(Photo: Chris Cuffaro)

10 Of The Best Music Documentaries To Stream Right Now

If you're looking to freshen up your queue, you've come to the right place.

February 20, 2018

Netflix, Hulu, Amazon, and more are full of movies about music. Some fictional flicks provide a nice laugh and take on the music scene. However, some of the most compelling features are their collection of music documentaries. Here are our top 10 music documentaries for you to stream.

Marley (2012)

This documentary received high praise with 3.5/5 stars on Netflix and 7.8/10 stars on IMDB. The content traces Bob Marley’s life from his early days through his journey to international super-stardom. The film was produced with the support and help of the Marley family, using rare footage and outstanding performances, as well as interviews with his closest loved ones. The documentary opens viewer’s eyes to his complete impact on music history and his role as a social and political ambassador.

How to Grow a Band (2011)

Chris Thile’s journey to reinvent himself is chronicled in this documentary. Thile is 26 and his marriage has collapsed. On top of it all, his former platinum-selling band Nickel Creek has parted ways. The film follows the story as he begins to tour with a new band, Punch Brothers.

Pearl Jam Twenty (2011)

Pearl Jam celebrates its 20th anniversary with this documentary that illustrates the group’s tumultuous music history. The storyline traces the years leading up to the band’s formation, the struggles that arose after their rise to mega-stardom, and the forces that held them together despite conflict. The film is filled with bold colors and sounds, and an assortment of rarely seen and never before seen footage spanning the band’s entire career. PJ 20 is a testimonial to the power of admirable and influential music.

Pink Floyd: The Making of the Dark Side of the Moon (2003)

In the ‘70s and ‘80s, the classic 1973 album by Pink Floyd remained on the Billboard 200 for an amazing 741 consecutive weeks. This documentary outlines the album track-by-track, including interviews with band members Roger Waters, David Gilmour, Nick Mason, and Richard Wright. The discussions reveal unique studio-specific techniques used to create specific sounds and effects featured on the album.

Talihina Sky: The Story of Kings of Leon (2011)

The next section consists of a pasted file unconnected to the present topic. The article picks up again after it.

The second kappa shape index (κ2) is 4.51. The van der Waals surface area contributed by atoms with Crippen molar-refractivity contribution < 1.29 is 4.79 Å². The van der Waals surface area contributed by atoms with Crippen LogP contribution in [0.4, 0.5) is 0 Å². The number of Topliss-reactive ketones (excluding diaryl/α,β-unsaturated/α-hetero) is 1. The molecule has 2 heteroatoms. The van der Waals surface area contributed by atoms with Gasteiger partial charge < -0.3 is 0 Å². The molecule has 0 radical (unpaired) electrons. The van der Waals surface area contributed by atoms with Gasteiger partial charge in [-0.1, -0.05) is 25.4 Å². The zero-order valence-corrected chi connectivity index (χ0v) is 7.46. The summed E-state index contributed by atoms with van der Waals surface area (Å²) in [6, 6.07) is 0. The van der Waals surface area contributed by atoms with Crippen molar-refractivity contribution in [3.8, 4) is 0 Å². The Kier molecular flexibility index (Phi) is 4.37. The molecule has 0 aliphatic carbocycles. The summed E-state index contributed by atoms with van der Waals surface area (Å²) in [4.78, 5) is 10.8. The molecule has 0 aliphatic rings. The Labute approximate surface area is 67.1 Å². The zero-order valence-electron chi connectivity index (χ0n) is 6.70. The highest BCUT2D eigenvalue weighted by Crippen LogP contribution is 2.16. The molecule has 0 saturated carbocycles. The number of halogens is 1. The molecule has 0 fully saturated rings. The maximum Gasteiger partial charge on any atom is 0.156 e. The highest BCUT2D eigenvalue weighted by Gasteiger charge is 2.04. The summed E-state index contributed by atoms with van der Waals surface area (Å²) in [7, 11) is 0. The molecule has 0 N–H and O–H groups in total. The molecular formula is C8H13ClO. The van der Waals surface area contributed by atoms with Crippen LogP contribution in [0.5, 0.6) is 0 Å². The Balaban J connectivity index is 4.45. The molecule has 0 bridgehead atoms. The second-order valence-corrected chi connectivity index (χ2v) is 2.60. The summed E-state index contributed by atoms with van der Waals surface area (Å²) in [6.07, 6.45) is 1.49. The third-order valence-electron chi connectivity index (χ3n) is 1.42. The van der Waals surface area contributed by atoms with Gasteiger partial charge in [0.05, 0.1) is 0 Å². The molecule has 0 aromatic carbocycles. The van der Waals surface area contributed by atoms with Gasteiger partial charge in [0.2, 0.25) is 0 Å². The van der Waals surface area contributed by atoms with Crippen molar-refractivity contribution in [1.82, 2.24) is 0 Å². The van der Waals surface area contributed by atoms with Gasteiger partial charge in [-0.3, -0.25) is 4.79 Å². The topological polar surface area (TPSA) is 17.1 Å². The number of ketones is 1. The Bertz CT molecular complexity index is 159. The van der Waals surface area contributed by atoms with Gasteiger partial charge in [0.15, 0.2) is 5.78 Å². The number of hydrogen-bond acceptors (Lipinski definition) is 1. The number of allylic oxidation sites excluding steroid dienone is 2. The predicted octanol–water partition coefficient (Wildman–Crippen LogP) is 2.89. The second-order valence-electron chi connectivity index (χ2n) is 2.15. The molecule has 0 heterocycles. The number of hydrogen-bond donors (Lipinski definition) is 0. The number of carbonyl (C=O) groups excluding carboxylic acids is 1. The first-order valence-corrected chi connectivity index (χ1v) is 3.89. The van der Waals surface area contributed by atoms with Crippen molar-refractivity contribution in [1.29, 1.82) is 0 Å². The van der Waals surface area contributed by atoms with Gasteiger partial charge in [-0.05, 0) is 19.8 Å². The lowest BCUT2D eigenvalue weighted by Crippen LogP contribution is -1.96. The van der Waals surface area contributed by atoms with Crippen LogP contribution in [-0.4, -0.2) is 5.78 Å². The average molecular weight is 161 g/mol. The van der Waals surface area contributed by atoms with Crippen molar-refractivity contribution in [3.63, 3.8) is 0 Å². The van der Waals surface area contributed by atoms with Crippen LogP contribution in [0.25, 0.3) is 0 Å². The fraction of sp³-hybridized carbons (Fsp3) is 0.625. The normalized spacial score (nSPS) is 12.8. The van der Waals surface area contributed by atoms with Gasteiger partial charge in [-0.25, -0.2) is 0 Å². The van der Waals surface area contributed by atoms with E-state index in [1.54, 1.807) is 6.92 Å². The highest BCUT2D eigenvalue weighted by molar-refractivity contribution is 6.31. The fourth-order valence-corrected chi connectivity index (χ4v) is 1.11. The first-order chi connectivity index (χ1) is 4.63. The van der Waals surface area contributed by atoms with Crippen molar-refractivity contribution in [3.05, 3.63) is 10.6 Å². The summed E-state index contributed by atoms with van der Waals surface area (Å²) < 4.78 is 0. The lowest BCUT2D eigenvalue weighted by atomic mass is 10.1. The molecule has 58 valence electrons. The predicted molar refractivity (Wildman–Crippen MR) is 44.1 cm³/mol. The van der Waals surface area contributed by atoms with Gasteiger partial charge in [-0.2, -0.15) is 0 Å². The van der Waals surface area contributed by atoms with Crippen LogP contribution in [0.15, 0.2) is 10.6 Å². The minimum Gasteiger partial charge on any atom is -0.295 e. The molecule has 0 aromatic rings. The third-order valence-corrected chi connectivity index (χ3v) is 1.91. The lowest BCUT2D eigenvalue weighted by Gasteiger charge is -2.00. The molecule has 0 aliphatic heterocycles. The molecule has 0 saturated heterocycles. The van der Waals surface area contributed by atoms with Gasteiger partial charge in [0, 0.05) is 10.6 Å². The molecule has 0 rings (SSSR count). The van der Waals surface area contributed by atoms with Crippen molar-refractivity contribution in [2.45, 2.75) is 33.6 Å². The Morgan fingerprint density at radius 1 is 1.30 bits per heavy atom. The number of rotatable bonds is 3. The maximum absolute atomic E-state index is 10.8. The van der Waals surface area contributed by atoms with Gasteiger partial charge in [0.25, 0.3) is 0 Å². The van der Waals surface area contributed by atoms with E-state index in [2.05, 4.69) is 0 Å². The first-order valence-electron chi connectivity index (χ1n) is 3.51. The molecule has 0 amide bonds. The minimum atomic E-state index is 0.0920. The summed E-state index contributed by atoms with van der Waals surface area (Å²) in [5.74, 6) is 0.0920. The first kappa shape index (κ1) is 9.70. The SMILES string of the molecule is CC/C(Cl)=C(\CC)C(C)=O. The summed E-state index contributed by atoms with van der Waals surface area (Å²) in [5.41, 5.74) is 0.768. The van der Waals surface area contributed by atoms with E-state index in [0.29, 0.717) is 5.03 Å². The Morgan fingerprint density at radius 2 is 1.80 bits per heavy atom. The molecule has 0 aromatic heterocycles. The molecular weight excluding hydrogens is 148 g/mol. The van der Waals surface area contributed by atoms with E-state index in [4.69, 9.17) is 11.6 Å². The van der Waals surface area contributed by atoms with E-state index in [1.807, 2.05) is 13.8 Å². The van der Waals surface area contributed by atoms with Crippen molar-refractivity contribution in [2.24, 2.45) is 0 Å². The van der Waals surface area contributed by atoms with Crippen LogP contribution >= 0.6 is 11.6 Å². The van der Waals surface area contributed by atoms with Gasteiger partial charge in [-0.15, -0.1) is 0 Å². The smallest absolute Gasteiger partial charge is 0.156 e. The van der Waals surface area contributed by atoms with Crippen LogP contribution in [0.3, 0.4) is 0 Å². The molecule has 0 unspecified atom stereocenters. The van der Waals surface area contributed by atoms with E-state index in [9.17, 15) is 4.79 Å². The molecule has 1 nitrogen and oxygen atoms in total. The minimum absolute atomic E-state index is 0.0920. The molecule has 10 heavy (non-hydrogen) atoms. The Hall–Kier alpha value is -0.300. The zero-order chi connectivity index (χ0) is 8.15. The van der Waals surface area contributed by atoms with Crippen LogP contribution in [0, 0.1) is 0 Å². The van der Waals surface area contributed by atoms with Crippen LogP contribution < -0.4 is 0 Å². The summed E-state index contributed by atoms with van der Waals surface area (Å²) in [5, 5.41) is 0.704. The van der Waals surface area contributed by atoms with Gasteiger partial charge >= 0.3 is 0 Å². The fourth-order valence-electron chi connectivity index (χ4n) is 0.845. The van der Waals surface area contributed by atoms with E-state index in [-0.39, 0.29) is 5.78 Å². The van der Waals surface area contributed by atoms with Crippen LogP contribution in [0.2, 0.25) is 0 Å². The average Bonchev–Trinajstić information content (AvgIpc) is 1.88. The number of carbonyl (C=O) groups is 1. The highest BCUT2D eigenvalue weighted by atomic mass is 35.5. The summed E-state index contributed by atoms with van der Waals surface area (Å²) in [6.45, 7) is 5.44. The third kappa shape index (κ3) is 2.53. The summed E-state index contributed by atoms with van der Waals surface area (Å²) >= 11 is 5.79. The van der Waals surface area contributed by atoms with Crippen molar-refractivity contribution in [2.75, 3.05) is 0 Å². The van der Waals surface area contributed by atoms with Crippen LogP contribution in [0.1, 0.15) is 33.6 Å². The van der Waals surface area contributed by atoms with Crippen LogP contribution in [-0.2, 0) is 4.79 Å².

In 2002 Nathan, Caleb and Jared Followill, three brothers, along with their cousin Matthew, joined forces to create a grungy alternative rock band based in the deep south. The boys came from very humble beginnings, living much of their lives in poverty. The brothers’ young lives were spent living in the back of an Oldsmobile while touring from church to church with their preacher father. The anchor to this intriguing documentary takes place during the annual family reunion in the backwoods of Talihina, Tennessee. The film, as a whole, reveals the honest and bold discovery of what stimulated these budding rock legends.

When You’re Strange (2009)

This documentary is composed entirely of footage from 1966 to 1971, paying tribute to The Doors. The Doors music emulated the social and political disorder of the early ‘60s and ‘70s, although still appealing to a current audience over time. The film includes unique footage from Paul Ferrara, a filmmaker who became friends with Jim Morrison while attending UCLA. When You’re Strange also includes excerpts from a short film Morrison directed in 1969. This documentary unravels the tale of The Doors from an exclusive standpoint. Johnny Depp narrates.

Beyonce: Baby and Beyond (2013)

Maybe she is not an XRT artist, but Beyonce is full of inspiration, and so is her recent documentary. Described as a “superstar with no limits,” this film traces Beyonce’s history from her time as a member of Destiny’s Child to her relationship with Jay-Z and birth of their baby girl, Blue Ivy. The documentary is filled with exclusive interviews from family members and close friends, providing an extensive look into what drives this powerful and influential woman.

Kill Your Idols (2004)

This documentary focuses on the punk pioneers of the 1970’s and early ‘80s like Sonic Youth and Iggy Pop. This era of music, labeled the no wave scene, was most concerned with challenging listeners rather than producing music that they would make people dance. These artists wanted to create something unique and transgressive. The film traces the anti-commercial artists of the time with their radio-friendly, mainstream counterparts.

Nirvana: Nevermind (2005)

This rockumentary features Nirvana’s Krist Novoselic and Dave Grohl’s insights on the group’s recording of 1991’s Nevermind, as well as touching on the group’s dazzling, momentary career. Although much of Nirvana’s video footage has been released previously, this documentary features some new clips and live performances that have never been seen before. The early innocence of the band is compared to its turbulent end, leading to Kurt Cobain’s suicide, which the film does not outwardly mention.

Janis (1974)

This documentary consists only of archival footage of Janis Joplin, including rehearsals, appearances and footage from her 1969 Woodstock performance. The storyline traces Janis’ rise (and fall) to super-stardom from her Texas origins.